Hearing a baby’s heartbeat for the first time is an exciting milestone for new parents-to-be.
A fetal heartbeat may first be detected by a vaginal ultrasound as early as 5 1/2 to 6 weeks after gestation. That’s when a foetal pole, the first visible sign of a developing embryo, can sometimes be seen.
But between 6 1/2 and 7 weeks after gestation, a heartbeat can be better assessed. That’s when your doctor may schedule your first abdominal or vaginal ultrasound to check for signs of a healthy, developing pregnancy.
What to expect during your first ultrasound appointment
After a positive pregnancy test, your doctor may recommend you schedule an early pregnancy ultrasound scan around 7 1/2 to 8 weeks of pregnancy. Some medical practices don’t schedule the first ultrasound until between 11 and 14 weeks.
Your doctor may recommend this scan as early as 6 weeks if you:
- Have a prior medical condition
- I have had a miscarriage.
- I have had difficulty maintaining a pregnancy in the past.
During your first ultrasound appointment, the doctor or ultrasound technician will check for the following:
- Check for a viable pregnancy and non-viable molar or ectopic pregnancy.
- Confirm the baby’s heartbeat
- Measure the baby’s crown-to-rump length, which can help determine gestational age.
- Assess abnormal gestation.
Baby’s heart rate
At 6 to 7 weeks, your baby’s heart rate should be 90-110 beats per minute (bpm). Your baby’s heartbeat should be 140–170 beats per minute (bpm) by the ninth week.
This is why you may not be able to hear your baby’s heartbeat.
The heartbeat of a newborn may not be audible during your first ultrasound. The most common reason for this is that the pregnancy is too early. This doesn’t necessarily imply that there is a problem, though.
One to two weeks later, your doctor may advise you to have another ultrasound.
Other possible explanations for the absence of a heartbeat are as follows:
- Having a uterus that is tipped
- Having a large belly
- It is less far along than you thought.
Pregnant women will have their foetal measurements taken by their doctor in case there is no heartbeat. If an embryo’s crown-rump length is greater than 5 millimetres and there is no foetal heartbeat, your doctor may be concerned.
According to your doctor, the absence of a gestational sac is also cause for concern by the end of week six. To be sure you’re pregnant, your doctor may order a blood test or have you return a few days later for another ultrasound.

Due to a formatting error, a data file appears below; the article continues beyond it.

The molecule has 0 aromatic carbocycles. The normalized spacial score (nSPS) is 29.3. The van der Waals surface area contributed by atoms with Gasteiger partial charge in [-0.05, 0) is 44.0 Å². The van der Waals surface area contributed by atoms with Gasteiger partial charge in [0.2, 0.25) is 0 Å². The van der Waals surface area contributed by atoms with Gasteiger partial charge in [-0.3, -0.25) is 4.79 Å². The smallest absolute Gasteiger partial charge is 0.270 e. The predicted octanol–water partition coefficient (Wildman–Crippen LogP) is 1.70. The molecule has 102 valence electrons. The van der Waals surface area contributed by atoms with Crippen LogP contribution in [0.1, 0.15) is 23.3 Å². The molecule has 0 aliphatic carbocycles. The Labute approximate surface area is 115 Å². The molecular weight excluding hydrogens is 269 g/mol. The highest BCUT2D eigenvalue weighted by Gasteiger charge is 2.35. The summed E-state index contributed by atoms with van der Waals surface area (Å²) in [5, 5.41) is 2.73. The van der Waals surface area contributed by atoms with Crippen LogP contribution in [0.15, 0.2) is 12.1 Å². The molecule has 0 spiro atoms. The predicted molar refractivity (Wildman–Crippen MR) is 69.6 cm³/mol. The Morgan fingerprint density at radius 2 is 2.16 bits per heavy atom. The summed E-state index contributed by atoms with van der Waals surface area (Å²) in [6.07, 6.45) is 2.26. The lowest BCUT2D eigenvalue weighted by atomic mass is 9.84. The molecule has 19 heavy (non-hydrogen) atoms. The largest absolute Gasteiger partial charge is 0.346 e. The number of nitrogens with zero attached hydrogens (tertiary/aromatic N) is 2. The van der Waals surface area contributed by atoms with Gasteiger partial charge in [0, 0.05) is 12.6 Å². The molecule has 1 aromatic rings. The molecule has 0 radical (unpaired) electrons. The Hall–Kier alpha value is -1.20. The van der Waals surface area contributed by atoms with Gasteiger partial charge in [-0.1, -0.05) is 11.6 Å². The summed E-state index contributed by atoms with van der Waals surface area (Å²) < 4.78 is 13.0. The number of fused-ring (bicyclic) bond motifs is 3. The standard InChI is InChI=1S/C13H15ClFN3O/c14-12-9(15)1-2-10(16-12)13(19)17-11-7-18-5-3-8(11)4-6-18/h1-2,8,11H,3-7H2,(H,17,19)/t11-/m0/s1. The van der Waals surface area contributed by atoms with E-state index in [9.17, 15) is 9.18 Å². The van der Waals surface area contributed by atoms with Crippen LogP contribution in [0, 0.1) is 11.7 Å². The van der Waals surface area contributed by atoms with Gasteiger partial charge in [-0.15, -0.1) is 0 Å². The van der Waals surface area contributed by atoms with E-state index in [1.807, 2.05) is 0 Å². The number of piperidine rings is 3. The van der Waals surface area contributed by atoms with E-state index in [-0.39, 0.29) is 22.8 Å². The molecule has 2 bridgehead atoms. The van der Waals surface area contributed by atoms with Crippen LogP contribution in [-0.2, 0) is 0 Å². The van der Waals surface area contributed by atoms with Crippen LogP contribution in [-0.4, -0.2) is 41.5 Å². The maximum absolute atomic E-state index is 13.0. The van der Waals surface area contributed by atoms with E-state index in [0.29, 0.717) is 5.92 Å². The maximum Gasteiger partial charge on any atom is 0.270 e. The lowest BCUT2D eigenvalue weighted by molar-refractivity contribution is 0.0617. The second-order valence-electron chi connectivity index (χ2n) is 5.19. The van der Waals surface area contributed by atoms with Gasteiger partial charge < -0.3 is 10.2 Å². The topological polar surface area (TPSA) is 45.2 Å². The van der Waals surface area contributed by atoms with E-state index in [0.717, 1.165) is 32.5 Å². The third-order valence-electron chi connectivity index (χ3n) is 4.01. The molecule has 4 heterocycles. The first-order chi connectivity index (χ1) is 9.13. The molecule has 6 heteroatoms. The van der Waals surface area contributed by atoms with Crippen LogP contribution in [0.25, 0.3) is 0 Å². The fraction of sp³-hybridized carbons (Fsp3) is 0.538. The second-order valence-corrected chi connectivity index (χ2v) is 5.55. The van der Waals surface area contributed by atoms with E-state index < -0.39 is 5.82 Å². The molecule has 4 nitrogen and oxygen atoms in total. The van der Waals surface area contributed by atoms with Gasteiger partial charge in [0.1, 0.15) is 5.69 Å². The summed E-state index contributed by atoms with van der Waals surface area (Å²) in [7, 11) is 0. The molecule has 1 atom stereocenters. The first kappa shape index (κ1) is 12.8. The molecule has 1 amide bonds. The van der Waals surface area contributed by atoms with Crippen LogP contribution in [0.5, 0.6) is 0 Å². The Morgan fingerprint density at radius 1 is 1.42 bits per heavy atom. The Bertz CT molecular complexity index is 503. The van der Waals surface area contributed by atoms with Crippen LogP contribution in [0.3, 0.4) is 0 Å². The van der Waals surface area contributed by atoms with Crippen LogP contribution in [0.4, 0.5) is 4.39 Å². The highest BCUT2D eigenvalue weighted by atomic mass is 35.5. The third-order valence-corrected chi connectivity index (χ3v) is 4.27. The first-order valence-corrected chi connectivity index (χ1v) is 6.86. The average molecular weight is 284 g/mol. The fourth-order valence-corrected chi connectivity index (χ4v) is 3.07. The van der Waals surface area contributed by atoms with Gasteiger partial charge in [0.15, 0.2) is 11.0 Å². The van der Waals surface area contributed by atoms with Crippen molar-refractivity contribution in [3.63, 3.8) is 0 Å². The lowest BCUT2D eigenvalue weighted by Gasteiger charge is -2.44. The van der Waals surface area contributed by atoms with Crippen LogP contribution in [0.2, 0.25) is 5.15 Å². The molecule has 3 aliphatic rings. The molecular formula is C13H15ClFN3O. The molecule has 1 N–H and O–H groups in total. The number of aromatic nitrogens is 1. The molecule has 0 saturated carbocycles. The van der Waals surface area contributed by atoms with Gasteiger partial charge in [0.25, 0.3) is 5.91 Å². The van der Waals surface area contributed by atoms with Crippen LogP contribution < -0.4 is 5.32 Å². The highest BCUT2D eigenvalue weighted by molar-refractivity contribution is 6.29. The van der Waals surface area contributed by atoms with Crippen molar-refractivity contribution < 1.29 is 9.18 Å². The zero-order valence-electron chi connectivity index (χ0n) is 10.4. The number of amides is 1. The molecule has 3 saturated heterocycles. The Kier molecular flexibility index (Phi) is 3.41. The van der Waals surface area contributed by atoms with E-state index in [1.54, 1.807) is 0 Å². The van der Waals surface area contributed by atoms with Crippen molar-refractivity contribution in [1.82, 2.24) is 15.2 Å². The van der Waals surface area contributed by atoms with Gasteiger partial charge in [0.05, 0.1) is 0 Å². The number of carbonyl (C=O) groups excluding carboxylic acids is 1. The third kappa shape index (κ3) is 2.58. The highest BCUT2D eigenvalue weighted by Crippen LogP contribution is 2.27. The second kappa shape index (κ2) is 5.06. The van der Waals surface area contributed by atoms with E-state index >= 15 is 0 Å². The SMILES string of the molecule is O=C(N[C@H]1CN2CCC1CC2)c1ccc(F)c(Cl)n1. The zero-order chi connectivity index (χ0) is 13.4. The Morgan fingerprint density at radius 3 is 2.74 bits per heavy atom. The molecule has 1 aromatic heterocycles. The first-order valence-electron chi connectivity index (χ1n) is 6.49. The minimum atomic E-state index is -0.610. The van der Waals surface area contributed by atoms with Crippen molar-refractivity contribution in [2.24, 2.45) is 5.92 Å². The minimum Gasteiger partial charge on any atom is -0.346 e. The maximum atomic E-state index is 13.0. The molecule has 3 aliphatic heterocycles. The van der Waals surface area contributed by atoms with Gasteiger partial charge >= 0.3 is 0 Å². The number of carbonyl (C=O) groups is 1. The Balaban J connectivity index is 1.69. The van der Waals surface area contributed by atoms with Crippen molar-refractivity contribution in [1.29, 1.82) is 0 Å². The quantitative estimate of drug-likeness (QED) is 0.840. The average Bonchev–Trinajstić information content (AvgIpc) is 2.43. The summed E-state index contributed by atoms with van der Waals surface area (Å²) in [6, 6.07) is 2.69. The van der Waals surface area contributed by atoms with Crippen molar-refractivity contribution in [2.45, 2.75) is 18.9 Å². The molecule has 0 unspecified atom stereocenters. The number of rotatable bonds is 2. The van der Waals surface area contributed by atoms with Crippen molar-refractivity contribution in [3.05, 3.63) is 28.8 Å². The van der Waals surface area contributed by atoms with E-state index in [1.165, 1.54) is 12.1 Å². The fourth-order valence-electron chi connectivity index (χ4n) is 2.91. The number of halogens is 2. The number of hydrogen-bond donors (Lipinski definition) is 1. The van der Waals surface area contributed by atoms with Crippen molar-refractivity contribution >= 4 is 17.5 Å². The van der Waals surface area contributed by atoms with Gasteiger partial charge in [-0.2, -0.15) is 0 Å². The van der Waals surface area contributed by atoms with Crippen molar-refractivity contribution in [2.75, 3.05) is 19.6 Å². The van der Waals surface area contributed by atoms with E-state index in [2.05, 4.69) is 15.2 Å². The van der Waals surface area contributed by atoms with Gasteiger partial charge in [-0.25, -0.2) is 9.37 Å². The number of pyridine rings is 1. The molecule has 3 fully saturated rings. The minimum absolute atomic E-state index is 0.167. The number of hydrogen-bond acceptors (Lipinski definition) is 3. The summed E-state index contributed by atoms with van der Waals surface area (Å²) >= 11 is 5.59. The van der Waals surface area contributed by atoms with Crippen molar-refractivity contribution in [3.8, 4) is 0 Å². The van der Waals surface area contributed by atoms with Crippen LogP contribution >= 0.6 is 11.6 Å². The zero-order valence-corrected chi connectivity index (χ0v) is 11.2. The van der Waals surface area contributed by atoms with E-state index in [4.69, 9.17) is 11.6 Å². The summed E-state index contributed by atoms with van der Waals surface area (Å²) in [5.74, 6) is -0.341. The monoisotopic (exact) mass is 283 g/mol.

A long-term study of 325 miscarriages in the United Kingdom in 1999 discovered that if a heartbeat is discovered at 6 weeks, there is a 78 percent chance that the pregnancy will continue.At 8 weeks, the chance is 98 percent, and at 10 weeks, it’s 99.4 percent.
What do you use to listen to a baby’s heartbeat?
Your doctor or an ultrasound tech will use a transvaginal ultrasound or a 2D or 3D abdominal ultrasound for your first scan.
During the first few weeks of pregnancy, a transvaginal ultrasound is used to get a clear picture of the embryo. A 3D ultrasound lets the doctor see the foetus and your organs better in terms of their width, height, and depth.
Can a human ear hear a baby’s heartbeat?
The human ear has a hard time, if not can’t at all, hearing a foetal heartbeat.
But some women who are pregnant say they can hear their baby’s heartbeat through their stomach. This might be possible late in the second or third trimester, in a quiet room.
If you can’t hear your baby’s heartbeat at home, don’t worry.
If you are worried about your baby’s heartbeat, the safest thing to do is to talk to your doctor. They can set up a sonogram to show you that the heartbeat of your baby is normal.
Can apps be used to listen to a baby’s heartbeat?
Parents-to-be can now buy hundreds of apps and devices that let them listen to their baby’s heartbeat at home. But your doctor may tell you not to do something you can do at home.
The quality of these devices and apps is very different. They might give you a wrong reading of your heartbeat and make you worry or panic for no reason.
Ask your doctor if there is a device you can use at home. They will be able to tell you if it’s safe for you to use while you’re pregnant.
At each prenatal visit, your doctor will listen to your baby’s heartbeat. As early as 6 weeks, you might be able to hear your baby’s heartbeat for the first time.
Talk to your doctor if you worry about your baby’s heartbeat. During your pregnancy and while you are in labour and giving birth, your prenatal team can keep a close eye on the heartbeat.